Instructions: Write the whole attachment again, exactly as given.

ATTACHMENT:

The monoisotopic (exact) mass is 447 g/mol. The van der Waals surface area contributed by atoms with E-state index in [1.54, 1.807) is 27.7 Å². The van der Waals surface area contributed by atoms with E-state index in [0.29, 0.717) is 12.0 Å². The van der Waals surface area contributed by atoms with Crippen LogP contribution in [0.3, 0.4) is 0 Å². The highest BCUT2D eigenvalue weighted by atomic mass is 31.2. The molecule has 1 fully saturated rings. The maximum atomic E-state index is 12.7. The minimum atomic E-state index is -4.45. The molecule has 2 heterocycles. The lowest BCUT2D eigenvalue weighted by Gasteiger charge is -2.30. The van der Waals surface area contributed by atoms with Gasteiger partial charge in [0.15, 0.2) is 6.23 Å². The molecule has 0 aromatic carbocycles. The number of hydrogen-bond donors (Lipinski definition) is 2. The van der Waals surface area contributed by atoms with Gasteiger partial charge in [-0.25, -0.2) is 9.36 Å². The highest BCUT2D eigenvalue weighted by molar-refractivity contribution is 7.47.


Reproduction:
The monoisotopic (exact) mass is 447 g/mol. The van der Waals surface area contributed by atoms with E-state index in [1.54, 1.807) is 27.7 Å². The van der Waals surface area contributed by atoms with E-state index in [0.29, 0.717) is 12.0 Å². The van der Waals surface area contributed by atoms with Crippen LogP contribution in [0.3, 0.4) is 0 Å². The highest BCUT2D eigenvalue weighted by atomic mass is 31.2. The molecule has 1 fully saturated rings. The maximum atomic E-state index is 12.7. The minimum atomic E-state index is -4.45. The molecule has 2 heterocycles. The lowest BCUT2D eigenvalue weighted by Gasteiger charge is -2.30. The van der Waals surface area contributed by atoms with Gasteiger partial charge in [0.15, 0.2) is 6.23 Å². The molecule has 0 aromatic carbocycles. The number of hydrogen-bond donors (Lipinski definition) is 2. The van der Waals surface area contributed by atoms with Gasteiger partial charge in [-0.25, -0.2) is 9.36 Å². The highest BCUT2D eigenvalue weighted by molar-refractivity contribution is 7.47.